“We see it as more competition in the marketplace,” said Marcy Germanotta, communications and marketing director for the Girls Scouts of the Colonial Coast.
Germanotta said the organization has not lost any members since the Boy Scouts started accepting girls, and is currently in litigation against the Boy Scouts regarding the trademarked name, Girl Scouts. And their mission statement hasn’t changed.
“Our mission is to serve girls, and girls only, and to foster their amazing leadership potential,” Germanotta said.
Clinton Hammett, Scout Council for the Boy Scouts of America Colonial Virginia Council said the group serves 5 percent of the community’s youth and the organization received a very favorable response nationwide to include girls in the scouting club.
“The concept of allowing girls in scouting isn’t anything new,” Hammett said.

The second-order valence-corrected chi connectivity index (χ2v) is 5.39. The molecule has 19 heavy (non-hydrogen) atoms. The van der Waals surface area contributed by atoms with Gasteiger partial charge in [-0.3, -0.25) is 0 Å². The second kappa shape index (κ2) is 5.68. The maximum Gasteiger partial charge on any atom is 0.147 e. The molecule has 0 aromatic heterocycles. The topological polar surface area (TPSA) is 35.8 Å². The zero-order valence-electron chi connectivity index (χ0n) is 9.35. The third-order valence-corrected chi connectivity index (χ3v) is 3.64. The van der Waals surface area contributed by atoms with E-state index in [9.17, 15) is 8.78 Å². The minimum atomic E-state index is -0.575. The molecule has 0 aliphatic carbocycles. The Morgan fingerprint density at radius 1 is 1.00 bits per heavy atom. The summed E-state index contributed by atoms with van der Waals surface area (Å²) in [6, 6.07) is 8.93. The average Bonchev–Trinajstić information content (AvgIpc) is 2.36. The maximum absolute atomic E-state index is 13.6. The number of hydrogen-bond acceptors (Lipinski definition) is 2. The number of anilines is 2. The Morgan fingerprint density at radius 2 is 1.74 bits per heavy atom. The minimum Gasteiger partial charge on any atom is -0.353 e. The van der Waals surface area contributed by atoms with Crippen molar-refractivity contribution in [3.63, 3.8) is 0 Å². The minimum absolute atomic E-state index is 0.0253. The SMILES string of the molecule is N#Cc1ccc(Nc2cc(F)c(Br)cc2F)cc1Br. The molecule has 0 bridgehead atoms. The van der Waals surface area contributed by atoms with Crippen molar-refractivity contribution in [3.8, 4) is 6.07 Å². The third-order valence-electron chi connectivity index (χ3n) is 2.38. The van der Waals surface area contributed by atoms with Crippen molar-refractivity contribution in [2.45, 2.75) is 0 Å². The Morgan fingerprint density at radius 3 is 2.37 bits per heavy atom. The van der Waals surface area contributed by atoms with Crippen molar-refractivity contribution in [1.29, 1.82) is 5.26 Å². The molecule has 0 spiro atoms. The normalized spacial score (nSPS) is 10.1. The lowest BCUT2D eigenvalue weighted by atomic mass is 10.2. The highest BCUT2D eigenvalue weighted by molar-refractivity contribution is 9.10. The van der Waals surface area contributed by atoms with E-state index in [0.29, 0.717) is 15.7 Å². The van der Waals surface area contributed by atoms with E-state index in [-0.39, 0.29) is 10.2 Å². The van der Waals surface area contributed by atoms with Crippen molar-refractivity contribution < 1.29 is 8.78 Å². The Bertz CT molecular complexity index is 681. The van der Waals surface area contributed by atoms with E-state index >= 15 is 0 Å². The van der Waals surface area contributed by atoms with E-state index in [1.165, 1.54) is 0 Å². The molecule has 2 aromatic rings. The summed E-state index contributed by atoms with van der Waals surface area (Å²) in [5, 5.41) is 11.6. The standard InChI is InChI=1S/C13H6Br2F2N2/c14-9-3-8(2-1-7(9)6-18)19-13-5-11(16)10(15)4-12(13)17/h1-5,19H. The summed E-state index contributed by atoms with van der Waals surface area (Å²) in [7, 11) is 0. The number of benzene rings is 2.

Last August, the organization created a new program for girls ages 5 to 10 years old called Cub Scouting and around 89 to 100 girls signed up on the Peninsula, Hammett said.
And this month, BSA launched a new program called Scouts BSA which is geared toward girls ages 11 to 17 years old. So far, 18 girls have joined, Hammett said.
While girls are allowed to join Boy Scouts, the dens and troops are still separated by gender and the new Cub Scouting and Scouts BSA programs are not co-ed.
Hammett said the purpose of integrating girls into the Boy Scouts was to make it more convenient for families — so a sister could participate with her brother allowing the entire family to be involved.
“I think this is a very exciting time for our country for all,” Hammett said.
The Girl Scouts of America Colonial Coast chapter declined to comment on the pending litigation and referred WYDaily to the nationwide organization’s leadership for comment.